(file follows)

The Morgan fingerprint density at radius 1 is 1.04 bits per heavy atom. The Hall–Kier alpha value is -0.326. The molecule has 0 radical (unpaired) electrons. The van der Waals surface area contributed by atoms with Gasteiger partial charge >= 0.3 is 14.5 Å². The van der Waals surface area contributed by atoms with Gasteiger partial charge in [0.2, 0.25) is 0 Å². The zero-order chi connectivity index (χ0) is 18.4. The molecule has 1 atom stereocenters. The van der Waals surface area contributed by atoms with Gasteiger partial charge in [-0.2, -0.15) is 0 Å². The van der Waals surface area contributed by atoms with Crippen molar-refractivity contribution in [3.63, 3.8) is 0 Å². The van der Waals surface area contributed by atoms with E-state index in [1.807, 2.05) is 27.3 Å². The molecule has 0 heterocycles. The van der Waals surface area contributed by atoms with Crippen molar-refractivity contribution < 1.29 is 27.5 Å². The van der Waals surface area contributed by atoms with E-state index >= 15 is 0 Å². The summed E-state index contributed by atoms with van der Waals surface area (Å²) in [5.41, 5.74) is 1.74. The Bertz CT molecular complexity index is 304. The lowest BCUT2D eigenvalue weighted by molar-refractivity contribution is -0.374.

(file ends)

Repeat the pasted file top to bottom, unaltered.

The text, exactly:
The Morgan fingerprint density at radius 1 is 1.04 bits per heavy atom. The Hall–Kier alpha value is -0.326. The molecule has 0 radical (unpaired) electrons. The van der Waals surface area contributed by atoms with Gasteiger partial charge >= 0.3 is 14.5 Å². The van der Waals surface area contributed by atoms with Gasteiger partial charge in [0.2, 0.25) is 0 Å². The zero-order chi connectivity index (χ0) is 18.4. The molecule has 1 atom stereocenters. The van der Waals surface area contributed by atoms with Gasteiger partial charge in [-0.2, -0.15) is 0 Å². The van der Waals surface area contributed by atoms with Crippen molar-refractivity contribution in [3.63, 3.8) is 0 Å². The van der Waals surface area contributed by atoms with E-state index in [1.807, 2.05) is 27.3 Å². The molecule has 0 heterocycles. The van der Waals surface area contributed by atoms with Crippen molar-refractivity contribution < 1.29 is 27.5 Å². The van der Waals surface area contributed by atoms with E-state index >= 15 is 0 Å². The summed E-state index contributed by atoms with van der Waals surface area (Å²) in [5.41, 5.74) is 1.74. The Bertz CT molecular complexity index is 304. The lowest BCUT2D eigenvalue weighted by molar-refractivity contribution is -0.374.